History

Theadolescent stage in development comes before the infancy, toddler andpreschooler stages. These steps that come before the adolescent arecritical in the development of any individual. They are stages thatmark the development of will purpose and self-esteem. The preschoolerstage is typically marked by changes in personality. In this stage,parents become more worried about their children as they begin todevelop special interests, likes as well as dislikes (Charlesworth,2003). Previous, as well as current research findings on the growthand development of an individual, agree that development is shaped bythe environment as well as biological components. Erik Erikson, atheorist, proposed a theory in development which is typicallycentered on human growth throughout the entire life span. CharlesDarwin in his theory of evolution also explains that individualcharacteristics are a result of the environment in which they livein.

Progression

Thisstage of development is characterized by increased awareness. Theadolescents become more aware of themselves and their environment.Their feelings are significantly impacted by the surroundingenvironment. They struggle with self-identity and tendencies toreturn to childhood behavior especially when stressed. Again, theirsexuality is affected, and feelings of shyness and sexualattractiveness emerge.

Conclusion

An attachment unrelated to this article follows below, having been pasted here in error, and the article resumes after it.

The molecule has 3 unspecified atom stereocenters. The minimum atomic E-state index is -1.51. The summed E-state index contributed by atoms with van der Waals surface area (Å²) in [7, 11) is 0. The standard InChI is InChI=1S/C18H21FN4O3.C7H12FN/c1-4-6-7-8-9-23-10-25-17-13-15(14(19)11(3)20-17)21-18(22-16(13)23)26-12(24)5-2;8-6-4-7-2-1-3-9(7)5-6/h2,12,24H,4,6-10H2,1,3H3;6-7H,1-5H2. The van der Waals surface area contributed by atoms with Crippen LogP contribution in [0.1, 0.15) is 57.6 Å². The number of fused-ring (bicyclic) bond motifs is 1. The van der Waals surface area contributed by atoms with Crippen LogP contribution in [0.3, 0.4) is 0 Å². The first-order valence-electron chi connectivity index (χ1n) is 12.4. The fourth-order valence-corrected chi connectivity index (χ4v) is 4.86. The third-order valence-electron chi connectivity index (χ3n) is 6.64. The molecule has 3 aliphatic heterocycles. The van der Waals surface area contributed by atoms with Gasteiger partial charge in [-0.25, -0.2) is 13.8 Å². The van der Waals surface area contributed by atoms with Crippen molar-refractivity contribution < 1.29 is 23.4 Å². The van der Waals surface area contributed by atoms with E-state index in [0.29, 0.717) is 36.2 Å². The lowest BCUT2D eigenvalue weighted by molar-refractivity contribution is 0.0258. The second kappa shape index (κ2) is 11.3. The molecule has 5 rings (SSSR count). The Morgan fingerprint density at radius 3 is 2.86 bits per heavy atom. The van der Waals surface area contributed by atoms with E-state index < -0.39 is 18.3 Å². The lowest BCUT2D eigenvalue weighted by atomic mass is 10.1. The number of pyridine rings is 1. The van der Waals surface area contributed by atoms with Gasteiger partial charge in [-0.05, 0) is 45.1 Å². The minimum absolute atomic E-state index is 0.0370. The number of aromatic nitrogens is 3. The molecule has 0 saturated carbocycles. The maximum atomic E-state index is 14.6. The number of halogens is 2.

Tosum up, the development of an African American adolescent like anyother child will progress normally if the conditions warrant it. Itis thus vital that the problems they face in their lives areaddressed so that they can be able to go through optimal developmentlike other youths. Marmot &amp Wilkinson (2006) agree that thesociety needs to become more involved in addressing the problemsaffecting the development of an African American child. Currentresearch does not resolutely explain the interventions that can beexploited in bringing about paradigm shifts in the way an AfricanAmerican adolescent is perceived and this has made it impossible forsignificant progress to be made in addressing the problems that theyface in their development (Brittian, 2012). Identification andpromoting social tolerance mechanisms should be the primary focus offuture research.

References

AmericanPsychological Association, Task Force on Resilience and Strength inBlack Children and Adolescents. (2008). Resiliencein African American Children and Adolescents: A Vision for OptimalDevelopment.

Brittian,A. (2012). Understanding African American Adolescents’ IdentityDevelopment: A Relational Developmental Systems Perspective. 38, 2,172-200

Day-Vines,N. Et al. (2003). Counseling African American Adolescents: The Impactof Race, Culture, and Middle-Class Status. Journalof American Socioeconomic Status. 7,1, 40-55

Charlesworth,R. (2003). Understandingchild development.Albany, N.Y.: Delmar.